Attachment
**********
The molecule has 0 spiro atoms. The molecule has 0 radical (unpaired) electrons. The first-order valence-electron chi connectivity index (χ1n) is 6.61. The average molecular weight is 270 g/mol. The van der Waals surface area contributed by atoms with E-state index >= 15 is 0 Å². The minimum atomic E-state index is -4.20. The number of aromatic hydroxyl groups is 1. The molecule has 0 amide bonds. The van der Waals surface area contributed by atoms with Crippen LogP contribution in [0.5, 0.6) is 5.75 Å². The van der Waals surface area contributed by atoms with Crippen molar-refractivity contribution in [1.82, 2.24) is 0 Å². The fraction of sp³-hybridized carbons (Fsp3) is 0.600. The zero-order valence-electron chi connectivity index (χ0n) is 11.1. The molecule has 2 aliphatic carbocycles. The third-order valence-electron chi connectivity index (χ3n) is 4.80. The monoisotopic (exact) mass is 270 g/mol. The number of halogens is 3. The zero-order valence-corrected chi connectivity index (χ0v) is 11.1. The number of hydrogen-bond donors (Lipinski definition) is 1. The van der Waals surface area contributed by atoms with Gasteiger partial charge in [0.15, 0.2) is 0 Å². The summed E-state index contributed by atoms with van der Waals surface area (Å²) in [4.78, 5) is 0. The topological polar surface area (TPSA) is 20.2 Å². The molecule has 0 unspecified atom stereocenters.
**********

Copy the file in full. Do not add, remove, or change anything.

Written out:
The molecule has 0 spiro atoms. The molecule has 0 radical (unpaired) electrons. The first-order valence-electron chi connectivity index (χ1n) is 6.61. The average molecular weight is 270 g/mol. The van der Waals surface area contributed by atoms with E-state index >= 15 is 0 Å². The minimum atomic E-state index is -4.20. The number of aromatic hydroxyl groups is 1. The molecule has 0 amide bonds. The van der Waals surface area contributed by atoms with Crippen LogP contribution in [0.5, 0.6) is 5.75 Å². The van der Waals surface area contributed by atoms with Crippen molar-refractivity contribution in [1.82, 2.24) is 0 Å². The fraction of sp³-hybridized carbons (Fsp3) is 0.600. The zero-order valence-electron chi connectivity index (χ0n) is 11.1. The molecule has 2 aliphatic carbocycles. The third-order valence-electron chi connectivity index (χ3n) is 4.80. The monoisotopic (exact) mass is 270 g/mol. The number of halogens is 3. The zero-order valence-corrected chi connectivity index (χ0v) is 11.1. The number of hydrogen-bond donors (Lipinski definition) is 1. The van der Waals surface area contributed by atoms with Gasteiger partial charge in [0.15, 0.2) is 0 Å². The summed E-state index contributed by atoms with van der Waals surface area (Å²) in [4.78, 5) is 0. The topological polar surface area (TPSA) is 20.2 Å². The molecule has 0 unspecified atom stereocenters.